A naval aviation brigade of China’s People’s Liberation Army Air (PLA) has recently conducted an exercise involving multi-type fighter jets, including Su-30MK2 and J-10A.
According to reports, tactical formations and maneuvers were practiced by the Eastern Theater Command, along with air-to-surface attacks, especially against sea targets.
Images of the exercise published by a Chinese website navy.81.cn show several combat jets from the PLA’s fighter fleet from the Eastern Military District, including Flankers and indigenously designed J-10 Dragons, taking to the sky
The images released show multiple Su-30MK2 fighter jets. The Su-30MK2 is an improved version of the Chinese modified Flanker, the Su-30 ‘MKK’. The Su-30MKK was developed by Russia’s Sukhoi in 1997, following a direct request for tender from China.
It is a heavy class, all-weather, long-range strike fighter, and like the Sukhoi Su-30, comparable to the American McDonnell Douglas F-15E Strike Eagle.
The MK2 incorporates the highly-improvised avionics suite and maritime strike capabilities. This variant also features a new C4ISTAR (command, control, communications, computers, intelligence, surveillance, target acquisition, and reconnaissance) suite as well as a new mission computer.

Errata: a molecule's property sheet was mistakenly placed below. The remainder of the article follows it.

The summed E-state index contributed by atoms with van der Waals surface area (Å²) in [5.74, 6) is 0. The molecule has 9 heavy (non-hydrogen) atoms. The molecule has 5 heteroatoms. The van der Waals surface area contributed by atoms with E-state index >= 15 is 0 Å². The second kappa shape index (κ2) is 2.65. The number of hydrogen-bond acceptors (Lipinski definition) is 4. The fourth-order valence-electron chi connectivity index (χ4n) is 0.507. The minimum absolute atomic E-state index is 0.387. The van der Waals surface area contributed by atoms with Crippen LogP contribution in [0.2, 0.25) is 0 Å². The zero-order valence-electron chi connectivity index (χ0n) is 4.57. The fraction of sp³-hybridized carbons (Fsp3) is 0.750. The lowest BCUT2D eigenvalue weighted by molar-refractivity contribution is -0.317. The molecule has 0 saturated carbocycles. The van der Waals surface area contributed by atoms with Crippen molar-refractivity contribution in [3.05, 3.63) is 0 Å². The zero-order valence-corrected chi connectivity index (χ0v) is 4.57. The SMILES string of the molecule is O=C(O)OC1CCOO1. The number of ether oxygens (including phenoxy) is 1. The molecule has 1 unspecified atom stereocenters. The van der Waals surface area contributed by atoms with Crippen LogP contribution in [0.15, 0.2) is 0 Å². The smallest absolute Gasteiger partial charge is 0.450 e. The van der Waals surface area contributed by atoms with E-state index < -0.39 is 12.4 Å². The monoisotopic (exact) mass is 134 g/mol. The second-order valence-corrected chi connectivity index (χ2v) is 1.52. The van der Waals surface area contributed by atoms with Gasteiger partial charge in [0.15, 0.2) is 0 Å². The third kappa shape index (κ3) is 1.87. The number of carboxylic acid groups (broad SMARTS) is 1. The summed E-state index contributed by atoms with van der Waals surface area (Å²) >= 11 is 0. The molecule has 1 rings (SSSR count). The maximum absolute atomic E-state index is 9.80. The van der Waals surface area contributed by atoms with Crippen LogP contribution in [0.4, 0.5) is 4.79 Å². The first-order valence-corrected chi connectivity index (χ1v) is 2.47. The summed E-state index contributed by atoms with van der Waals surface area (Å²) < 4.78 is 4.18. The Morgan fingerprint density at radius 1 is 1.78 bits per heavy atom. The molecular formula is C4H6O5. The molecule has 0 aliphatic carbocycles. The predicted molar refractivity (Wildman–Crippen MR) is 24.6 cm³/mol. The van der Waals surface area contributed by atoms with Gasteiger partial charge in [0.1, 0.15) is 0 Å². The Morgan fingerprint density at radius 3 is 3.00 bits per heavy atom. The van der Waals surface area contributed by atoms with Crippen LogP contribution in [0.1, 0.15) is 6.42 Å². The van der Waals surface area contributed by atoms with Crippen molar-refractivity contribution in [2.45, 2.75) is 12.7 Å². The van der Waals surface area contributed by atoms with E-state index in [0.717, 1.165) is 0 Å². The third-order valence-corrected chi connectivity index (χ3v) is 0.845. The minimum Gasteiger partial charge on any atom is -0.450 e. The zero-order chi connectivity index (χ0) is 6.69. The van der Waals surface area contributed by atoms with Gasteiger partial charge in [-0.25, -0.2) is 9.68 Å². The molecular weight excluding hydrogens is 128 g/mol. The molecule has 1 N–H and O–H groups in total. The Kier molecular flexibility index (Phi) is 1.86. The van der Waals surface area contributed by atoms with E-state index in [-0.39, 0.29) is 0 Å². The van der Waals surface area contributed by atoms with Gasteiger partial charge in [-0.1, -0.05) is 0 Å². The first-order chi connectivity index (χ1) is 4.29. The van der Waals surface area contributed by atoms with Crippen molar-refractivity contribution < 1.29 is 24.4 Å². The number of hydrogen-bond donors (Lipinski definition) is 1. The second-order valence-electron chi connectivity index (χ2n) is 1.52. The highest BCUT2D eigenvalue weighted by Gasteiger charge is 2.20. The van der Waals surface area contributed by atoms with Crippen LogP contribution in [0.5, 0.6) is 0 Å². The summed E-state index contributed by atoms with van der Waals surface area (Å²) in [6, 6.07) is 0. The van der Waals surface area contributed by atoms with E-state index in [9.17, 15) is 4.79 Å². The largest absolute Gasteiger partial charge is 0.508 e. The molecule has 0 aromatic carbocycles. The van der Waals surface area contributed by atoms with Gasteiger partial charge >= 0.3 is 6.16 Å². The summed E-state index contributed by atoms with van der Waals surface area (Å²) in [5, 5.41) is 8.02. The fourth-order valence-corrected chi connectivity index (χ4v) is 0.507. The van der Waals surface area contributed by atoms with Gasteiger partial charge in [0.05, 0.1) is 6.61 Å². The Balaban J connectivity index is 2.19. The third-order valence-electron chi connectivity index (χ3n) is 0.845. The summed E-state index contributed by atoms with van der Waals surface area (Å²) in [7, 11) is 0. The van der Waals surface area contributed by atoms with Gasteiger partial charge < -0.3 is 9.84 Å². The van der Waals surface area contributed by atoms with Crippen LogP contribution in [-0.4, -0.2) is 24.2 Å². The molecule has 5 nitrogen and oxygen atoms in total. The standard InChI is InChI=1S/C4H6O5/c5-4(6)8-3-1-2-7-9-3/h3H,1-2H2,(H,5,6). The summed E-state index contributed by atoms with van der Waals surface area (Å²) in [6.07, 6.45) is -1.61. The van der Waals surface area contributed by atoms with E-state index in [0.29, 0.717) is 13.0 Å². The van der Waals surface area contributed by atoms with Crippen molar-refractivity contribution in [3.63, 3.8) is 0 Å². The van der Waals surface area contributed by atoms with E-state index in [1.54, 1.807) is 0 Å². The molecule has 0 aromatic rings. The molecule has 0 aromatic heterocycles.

Distinctively, the aircraft also carries wingtip-mounted SAP-518 electronic warfare pods. It has a higher gross weight and strengthened undercarriage, and a new radar.
Another aircraft seen in the images is the J-10A, a single-engine, lightweight multirole fighter capable of all-weather operation, configured with a delta wing and canard design, with fly-by-wire flight controls.
The aircraft is produced by the Chengdu Aircraft Corporation (CAC) for the People’s Liberation Army Air Force (PLAAF). The J-10 is mainly designed for air-to-air combat, but may also perform strike missions.
The aircraft was developed on a request from the PLA for a third-generation fighter aircraft in 1989 and was decided to impart newer designs and modifications as developments progressed.
The J-10A has a rectangular splitter plate air intake ramp located underneath the fuselage, providing the air supply to the engine.
Newer variants use a diverterless supersonic inlet (DSI) that does not require a splitter plate and may reduce radar cross signature. Also under the fuselage and wings are 11 hardpoints, used for carrying various types of weaponry and drop-tanks containing extra fuel.
The newer variant, the J-10B also reportedly features an Active Electronically Scanned Array (AESA) radar.